There’s only a few albums in the world that transcend any scene or genre, and build a following in their own, distinct shadows. It’s powerful, and it’s mostly good, but sometimes the greatest albums of all time can turn good, solid people into an absolutely insufferable demographic. You know what I’m talking about. Those albums. You’re at a party, you asked someone about their favorite records, they reply with a record you both like, but their fandom runs in a dark, depressing obsession — there’s a reason Weezer fans always travel in groups. We went ahead and highlighted a few of these albums, if only to help inspire a bit of sanity back into their steadfast followers. It’s never good when a human being can be adequately described with the name of an album.
See also: The 50 Most NYC Albums Ever
Like a number of pathetic white men, I learned about this album in high school and proceeded to be an absolute cock to everyone else about it. I only listened to real hip-hop, because there’s no feeling of self-accomplishment quite like the feeling of listening to a 70-minute long Roots album without having a single second of fun. Illmatic is, of course, responsible for the artistic trajectory of the following decade in rap, but it’s also the number one cause of people taking music way too seriously. I thought I hated Soulja Boy because of Illmatic, and I don’t think I can ever forgive it for that.
In The Aeroplane Over The Sea
In The Aeroplane Over The Sea is arguably the greatest teenaged indie rock album of all time. That does not excuse In The Aeroplane Over The Sea people, mostly in their late-20s, trying desperately not to cringe at lyrical turns they once wholeheartedly believed to be genius. Deep down we all know Jeff Mangum’s poetry was about the quality of an incredibly talented 17-year-old, which is why his music resonated so thoroughly with 17-year-olds savvy enough to read Pitchfork, but there’s a reason he’s only just now playing those songs live after a decades-long hiatus. My senior quote was “and one day we will die and our ashes will fly from the aeroplane over the sea, but for now we are young let us lay in the sun and count every beautiful thing we can see,” and I’m OK with that. When you quote those words wistfully, disregarding its newfound, post-adolescent corniness, you seem like a sad person.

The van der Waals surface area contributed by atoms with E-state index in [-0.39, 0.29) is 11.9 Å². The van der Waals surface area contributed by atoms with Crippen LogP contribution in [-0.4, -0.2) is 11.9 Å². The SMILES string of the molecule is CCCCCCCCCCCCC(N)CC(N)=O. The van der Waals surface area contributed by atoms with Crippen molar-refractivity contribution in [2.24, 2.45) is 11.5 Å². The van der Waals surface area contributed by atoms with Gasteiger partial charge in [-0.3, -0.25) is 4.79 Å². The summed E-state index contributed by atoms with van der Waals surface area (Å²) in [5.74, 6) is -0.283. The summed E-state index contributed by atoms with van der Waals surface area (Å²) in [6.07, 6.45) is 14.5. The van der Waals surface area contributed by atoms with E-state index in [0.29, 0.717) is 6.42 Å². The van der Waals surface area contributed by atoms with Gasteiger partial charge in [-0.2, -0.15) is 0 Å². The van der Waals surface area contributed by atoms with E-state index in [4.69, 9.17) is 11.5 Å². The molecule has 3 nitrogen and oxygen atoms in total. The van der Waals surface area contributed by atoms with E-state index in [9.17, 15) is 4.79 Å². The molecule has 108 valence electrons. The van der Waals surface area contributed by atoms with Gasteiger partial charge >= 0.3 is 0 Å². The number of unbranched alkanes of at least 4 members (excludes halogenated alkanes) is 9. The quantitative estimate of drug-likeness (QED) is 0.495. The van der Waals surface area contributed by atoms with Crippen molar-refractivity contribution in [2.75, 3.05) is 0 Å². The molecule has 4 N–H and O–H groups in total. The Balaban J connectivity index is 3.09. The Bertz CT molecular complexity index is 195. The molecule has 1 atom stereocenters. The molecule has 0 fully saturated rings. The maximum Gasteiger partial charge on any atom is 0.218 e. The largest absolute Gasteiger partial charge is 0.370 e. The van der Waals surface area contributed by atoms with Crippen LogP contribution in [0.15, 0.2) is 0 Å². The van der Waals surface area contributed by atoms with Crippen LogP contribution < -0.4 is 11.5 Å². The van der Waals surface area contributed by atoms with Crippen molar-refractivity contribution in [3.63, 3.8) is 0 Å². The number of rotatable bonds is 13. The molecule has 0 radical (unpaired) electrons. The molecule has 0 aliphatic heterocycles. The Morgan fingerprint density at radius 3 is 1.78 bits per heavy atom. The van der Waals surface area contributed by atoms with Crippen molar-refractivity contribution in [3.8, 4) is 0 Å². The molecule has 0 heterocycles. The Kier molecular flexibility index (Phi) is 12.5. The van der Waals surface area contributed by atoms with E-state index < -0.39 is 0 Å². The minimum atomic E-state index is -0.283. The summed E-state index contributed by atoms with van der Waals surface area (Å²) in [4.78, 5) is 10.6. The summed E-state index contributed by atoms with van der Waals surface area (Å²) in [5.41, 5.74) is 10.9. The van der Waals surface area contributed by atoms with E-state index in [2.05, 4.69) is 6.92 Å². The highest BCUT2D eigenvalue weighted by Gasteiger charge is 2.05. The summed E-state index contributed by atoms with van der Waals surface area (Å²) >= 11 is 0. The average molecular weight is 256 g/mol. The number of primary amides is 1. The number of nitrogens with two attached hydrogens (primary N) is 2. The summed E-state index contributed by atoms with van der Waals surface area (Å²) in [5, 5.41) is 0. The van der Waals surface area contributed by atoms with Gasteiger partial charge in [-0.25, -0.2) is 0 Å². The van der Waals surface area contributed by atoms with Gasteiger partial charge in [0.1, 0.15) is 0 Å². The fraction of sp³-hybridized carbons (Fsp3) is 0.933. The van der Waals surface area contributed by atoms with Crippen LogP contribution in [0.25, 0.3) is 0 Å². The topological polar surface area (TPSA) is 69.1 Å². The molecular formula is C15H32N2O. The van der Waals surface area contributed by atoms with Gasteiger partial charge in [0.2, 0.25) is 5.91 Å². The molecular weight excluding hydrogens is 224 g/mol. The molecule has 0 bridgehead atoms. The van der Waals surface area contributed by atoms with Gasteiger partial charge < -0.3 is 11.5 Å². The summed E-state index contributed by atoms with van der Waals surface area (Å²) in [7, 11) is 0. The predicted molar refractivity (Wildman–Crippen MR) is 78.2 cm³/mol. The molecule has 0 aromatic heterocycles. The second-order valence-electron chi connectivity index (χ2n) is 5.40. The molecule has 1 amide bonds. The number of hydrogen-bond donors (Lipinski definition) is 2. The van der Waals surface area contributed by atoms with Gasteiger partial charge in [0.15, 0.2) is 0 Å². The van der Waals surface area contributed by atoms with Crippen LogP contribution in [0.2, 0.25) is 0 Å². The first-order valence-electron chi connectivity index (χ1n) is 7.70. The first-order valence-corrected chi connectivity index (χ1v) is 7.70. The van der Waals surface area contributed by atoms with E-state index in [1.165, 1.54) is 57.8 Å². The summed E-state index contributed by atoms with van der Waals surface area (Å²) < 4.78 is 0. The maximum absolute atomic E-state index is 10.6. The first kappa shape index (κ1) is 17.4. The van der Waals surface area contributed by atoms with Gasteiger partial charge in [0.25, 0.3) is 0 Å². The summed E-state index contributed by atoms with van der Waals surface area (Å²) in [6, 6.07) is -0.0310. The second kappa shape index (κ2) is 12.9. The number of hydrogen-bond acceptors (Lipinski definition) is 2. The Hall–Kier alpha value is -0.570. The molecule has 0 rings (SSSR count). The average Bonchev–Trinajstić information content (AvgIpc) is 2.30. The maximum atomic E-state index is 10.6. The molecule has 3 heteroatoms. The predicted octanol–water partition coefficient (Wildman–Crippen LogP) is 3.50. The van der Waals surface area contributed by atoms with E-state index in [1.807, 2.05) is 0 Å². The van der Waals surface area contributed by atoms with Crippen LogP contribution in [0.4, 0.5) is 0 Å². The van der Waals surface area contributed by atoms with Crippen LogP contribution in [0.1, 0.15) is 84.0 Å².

Is This It
Julian Casablancas is a sad drunk asshole who seems to alienate everyone he works with. The dream is over. I’m sorry. He’s not Elvis. He co-owns a restaurant and makes barely passable electropop in his free time. He never even fucking played guitar. Is This It is a broken promise. Still, that doesn’t stop Team Julian. Team Julian will not rest until their favorite leather-bound shithead is treated like an icon. Team Julian believes that all those critics were taking money under the table from The Vines to pan Comedown Machine, Team Julian is what happens when a false prophet dies, taking all of his believers down with him.
The Richard D. James Album
I generally don’t like it when people (usually white men) spend a lot of time talking about different drugs to take when listening to certain albums. Aphex Twin’s career has made a small fortune on leading would-be conspirators to the pasture. Linking together cryptic symbols and discreet hints to arrive at the true nature of… what exactly? Not sure. You see, with Jandek at least there’s a perceived mystery about his identity and purpose, Daniel Johnston has the whole schizophrenia thing, but Richard James would be the first to admit he’s just some pasty, ponytail’d nerd from Ireland. There’s nothing to decipher here, the guy has played Coachella before. Spending extensive amount of time excavating the Aphex Twin narrative is about as culturally relevant as finally discovering the illuminati references in Everclear’s “Santa Monica.”
The Hangman’s Beautiful Daughter
OK, yes, I get it, you think the Beatles are overrated. The Rolling Stones are dumb. Brian Wilson’s experimentation is vastly overstated. You like the album with songs about amoebas, and hilariously overwrought adaptations of Hindi culture. You pick one of the greatest relics in psychedelic history, and something that would go on to influence Animal Collective, the modern snooty tastemaker for marginal people. You could’ve picked Forever Changes, or The Who Sell Out, or hell, the fucking Byrds, but you say The Hangman’s Beautiful Daughter, and we all sigh. We sigh because we know the second you learned about this album (probably sophomore year of high school) you felt embarrassed about liking The Beatles. That’s just no way to live a life, man.
This article from the Village Voice Archive was posted on April 22, 2014